Dr Tom Rutter

Contact http://www.sheffield.ac.uk/english/bookerSchool of English
Room 3.24
Jessop West
1 Upper Hanover Street
Sheffield S3 7RA

Internal extension: 28473
Tel: +44 (0)114-222-8473
Fax: +44 (0)114-222-8481

email: t.rutter@sheffield.ac.uk

Office hour 2017-18 (semester 1): Tuesday, 10:00-11:00; Wednesday, 11:00-12:00

Overview

I arrived at the University of Sheffield in 2012 after six years at Sheffield Hallam University, before which I taught at University College London (where I took my PhD) and then at London South Bank University. Before that I studied for my BA at St John’s College, Oxford.

My main area of expertise is Renaissance literature, especially drama. My PhD explored the representation of work on the early modern stage; when rewriting my thesis as a book I became increasingly interested in playing companies and how they bring together the activities of disparate groups such as dramatists, actors, audiences, patrons, theatre owners and booksellers, offering a way of linking dramatic production to wider forces in society. I have gone on to focus on a single company, the Admiral’s Men, who performed most of the plays of Christopher Marlowe as well as work by Thomas Kyd, Thomas Dekker, George Chapman and others.

Research

I recently published a book about the Admiral’s Men, having produced several essays and articles about plays in their repertory. I also have a particular interest in the plays of Shakespeare (who didn’t write for the Admiral’s Men) and Marlowe, as well as in the institutional contexts of the early modern theatre. I am currently co-editing (with Lisa Hopkins of Sheffield Hallam University) a collection of essays on the Cavendish family, and am beginning a project on early modern drama and the sciences.

I am an editor of the journal Shakespeare: http://www.tandfonline.com/loi/rshk20

Teaching

My teaching in 2018-19 will include the following modules:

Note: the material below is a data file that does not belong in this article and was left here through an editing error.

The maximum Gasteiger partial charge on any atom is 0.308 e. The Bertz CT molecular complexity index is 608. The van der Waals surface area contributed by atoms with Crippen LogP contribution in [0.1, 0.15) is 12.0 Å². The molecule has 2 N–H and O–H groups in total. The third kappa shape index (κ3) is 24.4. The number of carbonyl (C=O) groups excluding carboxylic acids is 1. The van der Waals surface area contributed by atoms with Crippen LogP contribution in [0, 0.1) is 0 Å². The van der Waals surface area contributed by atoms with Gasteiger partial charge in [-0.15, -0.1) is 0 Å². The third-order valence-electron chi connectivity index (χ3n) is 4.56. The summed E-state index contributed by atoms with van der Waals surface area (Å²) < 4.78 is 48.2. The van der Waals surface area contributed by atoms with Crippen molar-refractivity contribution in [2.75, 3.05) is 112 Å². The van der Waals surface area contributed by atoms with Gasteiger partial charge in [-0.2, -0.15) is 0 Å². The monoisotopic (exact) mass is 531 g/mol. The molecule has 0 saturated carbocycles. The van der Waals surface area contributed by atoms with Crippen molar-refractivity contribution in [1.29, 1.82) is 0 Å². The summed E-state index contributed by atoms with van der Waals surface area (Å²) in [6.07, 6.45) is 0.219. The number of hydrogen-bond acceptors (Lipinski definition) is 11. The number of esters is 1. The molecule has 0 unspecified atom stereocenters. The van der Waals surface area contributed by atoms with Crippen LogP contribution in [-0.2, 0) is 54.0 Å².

• LIT113: Foundations in Literary Study
  • LIT114: Shakespeare
  • LIT234: Renaissance Literature
  • LIT254: Christopher Marlowe
  • LIT 6047: Early Modern Books
  • EGH629: Pastoral Literature
  • EGH602 Research Methods In English Studies
  • EGH6023: Reconsidering the Renaissance

As of September 2018 I will be convening the MA English Literature.

Supervision

I am currently supervising PhDs on illegitimacy in Shakespeare, cloth in the plays of Thomas Middleton, Shakespeare and the Gothic, and an edition of Samuel Daniel’s Cleopatra.

I would welcome applications to do postgraduate work on Renaissance drama, particularly in the areas of Shakespeare, Marlowe, repertory studies, and early modern science.

Publications

Books

  • Shakespeare and the Admiral’s Men: Reading Across Repertories on the London Stage, 1594-1600 (Cambridge: Cambridge University Press, 2017)
  • The Cambridge Introduction to Christopher Marlowe (Cambridge: Cambridge University Press, 2012)
  • Work and Play on the Shakespearean Stage (Cambridge: Cambridge University Press, 2008)

Chapters in Books

  • ‘The Communities of George Chapman’s All Fools’, Community-Making in Early Stuart Theatres: Stage and Audience, ed. Roger D. Sell, Anthony W. Johnson and Helen Wilcox (Abingdon: Routledge, 2017), 218-38
  • ‘The Spanish Tragedy and Virgil’, ‘The Spanish Tragedy’: A Critical Reader, ed. Thomas Rist (London: Bloomsbury Arden Shakespeare, 2016), 153-74
  • ‘Tamburlaine: Parts One and Two’, Christopher Marlowe at 450, ed. Sara Munson Deats and Robert A. Logan (Farnham: Ashgate, 2015), 51-70
  • ‘Texts and Performances in the Age of Elizabeth’, A Companion to British Literature, vol. 2: Early Modern Literature 1450-1660, ed. Robert DeMaria, Jr., Heesok Chang and Samantha Zacher (Chichester: Wiley Blackwell, 2014), 181-96
  • ‘The Professional Theatre and Marlowe’, Marlowe in Context, ed. Emma Smith and Emily Bartels (Cambridge: Cambridge UP, 2013), 262-72
  • ‘Englishmen for My Money: Work and Social Conflict?’, Working Subjects in Early Modern English Drama, ed. Michelle M. Dowd and Natasha Korda (Farnham: Ashgate, 2011), 87-99
  • ‘Adult Playing Companies 1603 to 1613’, The Oxford Handbook of Early Modern Theatre, ed. Richard Dutton (Oxford: Oxford UP, 2009), 72-87

Journal Articles

  • ‘Hamlet, Pirates, and Purgatory’, Renaissance and Reformation / Renaissance et Réforme 38 (2015), 117-40
  • ‘Marlowe, Hoffman, and the Admiral’s Men’, Marlowe Studies: An Annual 3 (2013), 49-62
  • ‘Issues in Review: Dramatists, Playing Companies, and Repertories’, Early Theatre 13.3 (2011), 121-89 (edited collection including ‘Introduction: The Repertory-Based Approach’, 121-32)
  • ‘Marlowe, the “Mad Priest of the Sun”, and Heliogabalus’, Early Theatre 13.2 (2010), 109-20 (winner of the Early Theatre prize for best note on any topic in vols 12 and 13)
  • ‘Marlovian Echoes in the Repertory of the Admiral’s Men’, Shakespeare Bulletin 27.1 (Spring 2009): 27-38
  • ‘Repertory Studies: An Overview’, Shakespeare 4.3 (September 2008) 352-66
  • ‘Patient Grissil and Jonsonian Satire’, Studies in English Literature 48.2 (Spring 2008), 283-303
  • ‘The Actors in Sir Thomas More’, Shakespeare Yearbook, 16 (2007), 223-40